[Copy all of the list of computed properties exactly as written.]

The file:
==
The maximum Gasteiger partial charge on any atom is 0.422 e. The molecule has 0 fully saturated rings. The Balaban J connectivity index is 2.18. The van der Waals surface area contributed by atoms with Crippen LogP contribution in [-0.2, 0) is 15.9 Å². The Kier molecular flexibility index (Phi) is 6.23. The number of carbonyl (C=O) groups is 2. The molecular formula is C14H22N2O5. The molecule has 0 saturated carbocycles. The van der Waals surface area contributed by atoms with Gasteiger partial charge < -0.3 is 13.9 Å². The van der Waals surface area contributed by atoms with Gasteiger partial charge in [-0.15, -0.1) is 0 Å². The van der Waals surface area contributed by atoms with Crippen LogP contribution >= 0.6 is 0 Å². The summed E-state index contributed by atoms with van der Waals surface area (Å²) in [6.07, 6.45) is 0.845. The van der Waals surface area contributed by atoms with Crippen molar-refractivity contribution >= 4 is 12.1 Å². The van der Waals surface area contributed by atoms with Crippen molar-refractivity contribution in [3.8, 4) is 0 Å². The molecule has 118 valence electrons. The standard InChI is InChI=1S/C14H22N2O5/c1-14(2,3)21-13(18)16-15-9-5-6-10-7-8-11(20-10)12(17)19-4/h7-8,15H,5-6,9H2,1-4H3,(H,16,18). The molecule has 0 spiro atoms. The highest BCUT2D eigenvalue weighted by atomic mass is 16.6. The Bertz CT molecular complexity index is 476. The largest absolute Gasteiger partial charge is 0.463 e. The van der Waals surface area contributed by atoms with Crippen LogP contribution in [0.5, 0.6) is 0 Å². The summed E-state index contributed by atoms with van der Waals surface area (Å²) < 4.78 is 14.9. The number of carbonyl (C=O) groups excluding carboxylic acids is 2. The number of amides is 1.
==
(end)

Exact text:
The maximum Gasteiger partial charge on any atom is 0.422 e. The molecule has 0 fully saturated rings. The Balaban J connectivity index is 2.18. The van der Waals surface area contributed by atoms with Crippen LogP contribution in [-0.2, 0) is 15.9 Å². The Kier molecular flexibility index (Phi) is 6.23. The number of carbonyl (C=O) groups is 2. The molecular formula is C14H22N2O5. The molecule has 0 saturated carbocycles. The van der Waals surface area contributed by atoms with Gasteiger partial charge < -0.3 is 13.9 Å². The van der Waals surface area contributed by atoms with Gasteiger partial charge in [-0.15, -0.1) is 0 Å². The van der Waals surface area contributed by atoms with Crippen LogP contribution >= 0.6 is 0 Å². The summed E-state index contributed by atoms with van der Waals surface area (Å²) in [6.07, 6.45) is 0.845. The van der Waals surface area contributed by atoms with Crippen molar-refractivity contribution >= 4 is 12.1 Å². The van der Waals surface area contributed by atoms with Crippen molar-refractivity contribution in [3.8, 4) is 0 Å². The molecule has 118 valence electrons. The standard InChI is InChI=1S/C14H22N2O5/c1-14(2,3)21-13(18)16-15-9-5-6-10-7-8-11(20-10)12(17)19-4/h7-8,15H,5-6,9H2,1-4H3,(H,16,18). The molecule has 0 spiro atoms. The highest BCUT2D eigenvalue weighted by atomic mass is 16.6. The Bertz CT molecular complexity index is 476. The largest absolute Gasteiger partial charge is 0.463 e. The van der Waals surface area contributed by atoms with Crippen LogP contribution in [0.5, 0.6) is 0 Å². The summed E-state index contributed by atoms with van der Waals surface area (Å²) < 4.78 is 14.9. The number of carbonyl (C=O) groups excluding carboxylic acids is 2. The number of amides is 1.